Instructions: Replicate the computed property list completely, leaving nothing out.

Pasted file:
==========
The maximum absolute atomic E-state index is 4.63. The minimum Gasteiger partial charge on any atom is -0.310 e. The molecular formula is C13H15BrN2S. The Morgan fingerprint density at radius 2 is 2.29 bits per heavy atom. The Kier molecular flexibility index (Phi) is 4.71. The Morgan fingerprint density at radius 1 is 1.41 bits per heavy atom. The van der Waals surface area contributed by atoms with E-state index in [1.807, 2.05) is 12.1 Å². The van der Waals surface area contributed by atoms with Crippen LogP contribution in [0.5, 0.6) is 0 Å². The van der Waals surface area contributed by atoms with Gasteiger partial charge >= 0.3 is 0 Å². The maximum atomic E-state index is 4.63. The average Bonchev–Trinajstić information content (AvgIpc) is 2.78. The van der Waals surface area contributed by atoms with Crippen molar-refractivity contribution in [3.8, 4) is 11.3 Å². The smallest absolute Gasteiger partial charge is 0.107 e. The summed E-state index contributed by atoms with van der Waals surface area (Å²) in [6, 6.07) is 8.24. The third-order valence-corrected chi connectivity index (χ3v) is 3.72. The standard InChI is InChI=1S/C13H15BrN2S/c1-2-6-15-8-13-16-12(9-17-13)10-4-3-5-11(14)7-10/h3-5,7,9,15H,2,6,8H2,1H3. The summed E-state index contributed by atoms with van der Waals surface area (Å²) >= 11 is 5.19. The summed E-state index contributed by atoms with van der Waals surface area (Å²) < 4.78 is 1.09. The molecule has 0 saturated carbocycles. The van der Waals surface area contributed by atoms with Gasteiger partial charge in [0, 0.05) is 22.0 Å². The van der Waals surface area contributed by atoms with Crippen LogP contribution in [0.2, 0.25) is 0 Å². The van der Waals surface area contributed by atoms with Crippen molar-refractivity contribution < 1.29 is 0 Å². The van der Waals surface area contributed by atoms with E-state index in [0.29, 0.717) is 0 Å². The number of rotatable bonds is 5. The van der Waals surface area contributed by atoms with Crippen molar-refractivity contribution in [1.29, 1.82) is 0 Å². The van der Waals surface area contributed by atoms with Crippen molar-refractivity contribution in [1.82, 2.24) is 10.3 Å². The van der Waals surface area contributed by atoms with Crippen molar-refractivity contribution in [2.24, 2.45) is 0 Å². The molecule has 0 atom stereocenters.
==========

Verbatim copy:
The maximum absolute atomic E-state index is 4.63. The minimum Gasteiger partial charge on any atom is -0.310 e. The molecular formula is C13H15BrN2S. The Morgan fingerprint density at radius 2 is 2.29 bits per heavy atom. The Kier molecular flexibility index (Phi) is 4.71. The Morgan fingerprint density at radius 1 is 1.41 bits per heavy atom. The van der Waals surface area contributed by atoms with E-state index in [1.807, 2.05) is 12.1 Å². The van der Waals surface area contributed by atoms with Crippen LogP contribution in [0.5, 0.6) is 0 Å². The van der Waals surface area contributed by atoms with Gasteiger partial charge >= 0.3 is 0 Å². The maximum atomic E-state index is 4.63. The average Bonchev–Trinajstić information content (AvgIpc) is 2.78. The van der Waals surface area contributed by atoms with Crippen molar-refractivity contribution in [3.8, 4) is 11.3 Å². The smallest absolute Gasteiger partial charge is 0.107 e. The summed E-state index contributed by atoms with van der Waals surface area (Å²) in [6, 6.07) is 8.24. The third-order valence-corrected chi connectivity index (χ3v) is 3.72. The standard InChI is InChI=1S/C13H15BrN2S/c1-2-6-15-8-13-16-12(9-17-13)10-4-3-5-11(14)7-10/h3-5,7,9,15H,2,6,8H2,1H3. The summed E-state index contributed by atoms with van der Waals surface area (Å²) >= 11 is 5.19. The summed E-state index contributed by atoms with van der Waals surface area (Å²) < 4.78 is 1.09. The molecule has 0 saturated carbocycles. The van der Waals surface area contributed by atoms with Gasteiger partial charge in [0, 0.05) is 22.0 Å². The van der Waals surface area contributed by atoms with Crippen LogP contribution in [0.2, 0.25) is 0 Å². The van der Waals surface area contributed by atoms with Crippen molar-refractivity contribution < 1.29 is 0 Å². The van der Waals surface area contributed by atoms with E-state index in [0.29, 0.717) is 0 Å². The number of rotatable bonds is 5. The van der Waals surface area contributed by atoms with Crippen molar-refractivity contribution in [1.29, 1.82) is 0 Å². The van der Waals surface area contributed by atoms with Crippen molar-refractivity contribution in [1.82, 2.24) is 10.3 Å². The van der Waals surface area contributed by atoms with Crippen molar-refractivity contribution in [2.24, 2.45) is 0 Å². The molecule has 0 atom stereocenters.